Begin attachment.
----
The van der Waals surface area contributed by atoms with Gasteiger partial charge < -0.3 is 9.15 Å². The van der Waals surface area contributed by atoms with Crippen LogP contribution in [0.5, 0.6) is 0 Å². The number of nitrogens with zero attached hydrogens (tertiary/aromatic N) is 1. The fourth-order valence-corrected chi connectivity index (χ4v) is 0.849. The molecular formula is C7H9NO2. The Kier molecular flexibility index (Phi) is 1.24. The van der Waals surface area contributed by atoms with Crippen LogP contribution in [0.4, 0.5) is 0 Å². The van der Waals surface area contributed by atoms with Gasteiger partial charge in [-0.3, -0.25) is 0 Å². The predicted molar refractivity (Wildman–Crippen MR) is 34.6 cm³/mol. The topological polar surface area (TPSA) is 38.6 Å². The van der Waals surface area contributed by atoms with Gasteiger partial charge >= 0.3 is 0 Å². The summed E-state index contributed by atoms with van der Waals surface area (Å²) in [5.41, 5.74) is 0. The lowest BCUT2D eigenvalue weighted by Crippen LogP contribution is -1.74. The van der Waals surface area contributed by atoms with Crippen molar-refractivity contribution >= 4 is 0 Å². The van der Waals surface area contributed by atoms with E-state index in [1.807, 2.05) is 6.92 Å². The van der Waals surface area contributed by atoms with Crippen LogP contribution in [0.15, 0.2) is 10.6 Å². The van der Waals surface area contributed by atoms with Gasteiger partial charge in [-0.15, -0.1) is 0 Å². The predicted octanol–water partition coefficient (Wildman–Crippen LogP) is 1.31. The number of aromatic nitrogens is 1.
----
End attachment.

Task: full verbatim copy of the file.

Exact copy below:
The van der Waals surface area contributed by atoms with Gasteiger partial charge < -0.3 is 9.15 Å². The van der Waals surface area contributed by atoms with Crippen LogP contribution in [0.5, 0.6) is 0 Å². The number of nitrogens with zero attached hydrogens (tertiary/aromatic N) is 1. The fourth-order valence-corrected chi connectivity index (χ4v) is 0.849. The molecular formula is C7H9NO2. The Kier molecular flexibility index (Phi) is 1.24. The van der Waals surface area contributed by atoms with Crippen LogP contribution in [0.4, 0.5) is 0 Å². The van der Waals surface area contributed by atoms with Gasteiger partial charge in [-0.3, -0.25) is 0 Å². The predicted molar refractivity (Wildman–Crippen MR) is 34.6 cm³/mol. The topological polar surface area (TPSA) is 38.6 Å². The van der Waals surface area contributed by atoms with Gasteiger partial charge >= 0.3 is 0 Å². The summed E-state index contributed by atoms with van der Waals surface area (Å²) in [5.41, 5.74) is 0. The lowest BCUT2D eigenvalue weighted by Crippen LogP contribution is -1.74. The van der Waals surface area contributed by atoms with Crippen molar-refractivity contribution >= 4 is 0 Å². The van der Waals surface area contributed by atoms with E-state index in [1.807, 2.05) is 6.92 Å². The van der Waals surface area contributed by atoms with Crippen LogP contribution in [0.15, 0.2) is 10.6 Å². The van der Waals surface area contributed by atoms with Gasteiger partial charge in [-0.15, -0.1) is 0 Å². The predicted octanol–water partition coefficient (Wildman–Crippen LogP) is 1.31. The number of aromatic nitrogens is 1.